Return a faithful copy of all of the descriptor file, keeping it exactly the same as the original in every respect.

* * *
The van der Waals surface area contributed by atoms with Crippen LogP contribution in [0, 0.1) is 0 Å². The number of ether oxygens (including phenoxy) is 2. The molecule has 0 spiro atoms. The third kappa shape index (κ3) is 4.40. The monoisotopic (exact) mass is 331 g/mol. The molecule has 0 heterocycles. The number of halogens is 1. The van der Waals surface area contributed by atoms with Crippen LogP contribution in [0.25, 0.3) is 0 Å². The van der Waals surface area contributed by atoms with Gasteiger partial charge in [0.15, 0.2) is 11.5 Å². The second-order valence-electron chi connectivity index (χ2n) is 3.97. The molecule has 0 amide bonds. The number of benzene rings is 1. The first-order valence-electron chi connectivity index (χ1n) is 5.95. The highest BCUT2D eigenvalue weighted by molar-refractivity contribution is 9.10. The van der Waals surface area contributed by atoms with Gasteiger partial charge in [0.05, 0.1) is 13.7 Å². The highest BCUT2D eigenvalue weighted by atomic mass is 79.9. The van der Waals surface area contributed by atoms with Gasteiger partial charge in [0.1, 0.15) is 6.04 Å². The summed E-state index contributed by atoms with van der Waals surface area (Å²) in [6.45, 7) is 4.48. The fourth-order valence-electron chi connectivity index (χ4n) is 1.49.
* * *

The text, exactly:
The van der Waals surface area contributed by atoms with Crippen LogP contribution in [0, 0.1) is 0 Å². The number of ether oxygens (including phenoxy) is 2. The molecule has 0 spiro atoms. The third kappa shape index (κ3) is 4.40. The monoisotopic (exact) mass is 331 g/mol. The molecule has 0 heterocycles. The number of halogens is 1. The van der Waals surface area contributed by atoms with Crippen LogP contribution in [0.25, 0.3) is 0 Å². The van der Waals surface area contributed by atoms with Gasteiger partial charge in [0.15, 0.2) is 11.5 Å². The second-order valence-electron chi connectivity index (χ2n) is 3.97. The molecule has 0 amide bonds. The number of benzene rings is 1. The first-order valence-electron chi connectivity index (χ1n) is 5.95. The highest BCUT2D eigenvalue weighted by molar-refractivity contribution is 9.10. The van der Waals surface area contributed by atoms with Gasteiger partial charge in [0.05, 0.1) is 13.7 Å². The highest BCUT2D eigenvalue weighted by atomic mass is 79.9. The van der Waals surface area contributed by atoms with Gasteiger partial charge in [0.1, 0.15) is 6.04 Å². The summed E-state index contributed by atoms with van der Waals surface area (Å²) in [6.45, 7) is 4.48. The fourth-order valence-electron chi connectivity index (χ4n) is 1.49.